With the great weather Tuesday worthy of putting Boise on some magazine “Top Ten” list, we decided it was time to take a close look at the are we write about– from 500 feet in the sky.
Amazing how different things looked from the helicopter! It had been seven years since our last aerial tour of the valley and change is EVERYWHERE. Depending on your perspective the place has either gone to hell in a hand basket or is blessed with lots of “progress and vitality.”
Your GUARDIAN editor has been around here for 39 years, has vivid memories of the past and strong opinions about the present. Our two hour flight took us roughly from the airport to Lucky Peak, over the city west to Middleton and Caldwell and back to the airport.
Some observations from on high:
–Columbia Village used to be the town dump. Micron once sprayed effluent from settling ponds on the soccer fields which are still privately owned, but maintained by Boise Parks. Row after row of houses and two new schools.
–Hammer Flats has finally earned the agriculture property tax exemption that was denied last year…thanks to Lt. Gov. Jim Risch leasing grazing rights and running cattle on the land. The proposed site of several thousand homes overlooks Lucky Peak Dam.
–Lucky Peak Dam and Discovery Park are greened up and look ready for the summer season of swimmers and boaters. Nice that water is being used to generate power. Too bad it is owned by the City of Seattle.
–Harris Ranch looked better with cattle. Roads will soon be inadequate. It is no longer a place where the deer and the antelope play. They get killed by SUVs.
–St. Luke's has pretty much taken over the east end that was once a shady residential area. Great to have up to date medical facilities, but we miss the quiet residential area. –Downtown is bursting at the seams with big box buildings. It is jammed together and has little open space as the developers have made maximum use of every leasable foot. We have lost a lot of character and personality that cannot be recovered. The Capitol Building is still “stately,” but its dominance of the urban landscape is greatly diminished.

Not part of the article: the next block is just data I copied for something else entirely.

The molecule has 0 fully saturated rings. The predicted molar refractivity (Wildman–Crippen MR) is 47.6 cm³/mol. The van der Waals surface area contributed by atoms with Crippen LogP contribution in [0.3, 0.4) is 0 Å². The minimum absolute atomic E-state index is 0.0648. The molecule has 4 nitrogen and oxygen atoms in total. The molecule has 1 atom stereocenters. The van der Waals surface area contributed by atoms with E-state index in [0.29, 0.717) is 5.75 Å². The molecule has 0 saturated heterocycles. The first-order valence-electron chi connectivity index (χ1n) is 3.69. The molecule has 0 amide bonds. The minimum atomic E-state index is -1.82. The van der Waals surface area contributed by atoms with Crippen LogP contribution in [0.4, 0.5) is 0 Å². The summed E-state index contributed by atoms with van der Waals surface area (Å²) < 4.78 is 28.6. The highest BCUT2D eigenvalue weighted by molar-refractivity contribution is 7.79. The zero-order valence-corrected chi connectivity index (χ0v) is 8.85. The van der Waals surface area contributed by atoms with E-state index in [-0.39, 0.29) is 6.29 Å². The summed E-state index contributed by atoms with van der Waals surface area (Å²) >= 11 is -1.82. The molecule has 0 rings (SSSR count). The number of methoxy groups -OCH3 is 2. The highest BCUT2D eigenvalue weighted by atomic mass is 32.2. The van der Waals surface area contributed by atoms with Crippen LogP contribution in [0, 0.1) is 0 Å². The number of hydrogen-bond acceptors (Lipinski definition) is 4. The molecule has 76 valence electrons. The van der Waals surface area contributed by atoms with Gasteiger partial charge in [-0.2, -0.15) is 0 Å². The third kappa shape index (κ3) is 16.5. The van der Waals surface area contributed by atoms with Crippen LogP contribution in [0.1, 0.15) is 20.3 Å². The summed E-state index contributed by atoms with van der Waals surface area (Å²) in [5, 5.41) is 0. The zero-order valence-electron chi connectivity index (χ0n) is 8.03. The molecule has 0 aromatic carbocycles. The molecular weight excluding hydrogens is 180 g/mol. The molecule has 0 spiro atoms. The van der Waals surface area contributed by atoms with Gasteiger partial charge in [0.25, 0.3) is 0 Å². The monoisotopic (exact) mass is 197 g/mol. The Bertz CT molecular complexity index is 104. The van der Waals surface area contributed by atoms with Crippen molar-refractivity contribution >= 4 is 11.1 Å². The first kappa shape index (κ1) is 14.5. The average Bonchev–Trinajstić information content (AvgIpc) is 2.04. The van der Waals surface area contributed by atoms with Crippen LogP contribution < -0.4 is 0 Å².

–The sewer plant at Lander street along the river is a park-like setting where 37 years ago we photographed giant plumes of soapsuds floating downstream. Improvements to the plant along with the scientific trash disposal at the county landfill are genuine marks of progress.
–The once vibrant agricultural fields of Eagle, Star, and Middleton have sprouted acres and acres of big houses with dark roofs and green laws eating up fertilizer and water. Again, if you live in the McMansion it is progress, if you like open space, wildlife, fresh air and clean water it is a disaster. Beauty is in the eye of the beholder.
–The box houses with dark roofs between Caldwell and Nampa in the illustration are all too common throughout the Valley. Invariably these subdivisions have limited access to a road and by their design cause huge traffic problems and demands on governmental services.
–We remember when St. Alphonsus hospital closed its doors on the downtown site and moved “way out to Curtis.” Today the campus rivals any big city facility in the country…for better or worse.
In summary, we know and accept “change,” but cannot be convinced it is “progress.” Our valley is being roofed and paved for greed and profit. We all pay for it in taxes and diminished quality of life some of us once knew and loved.
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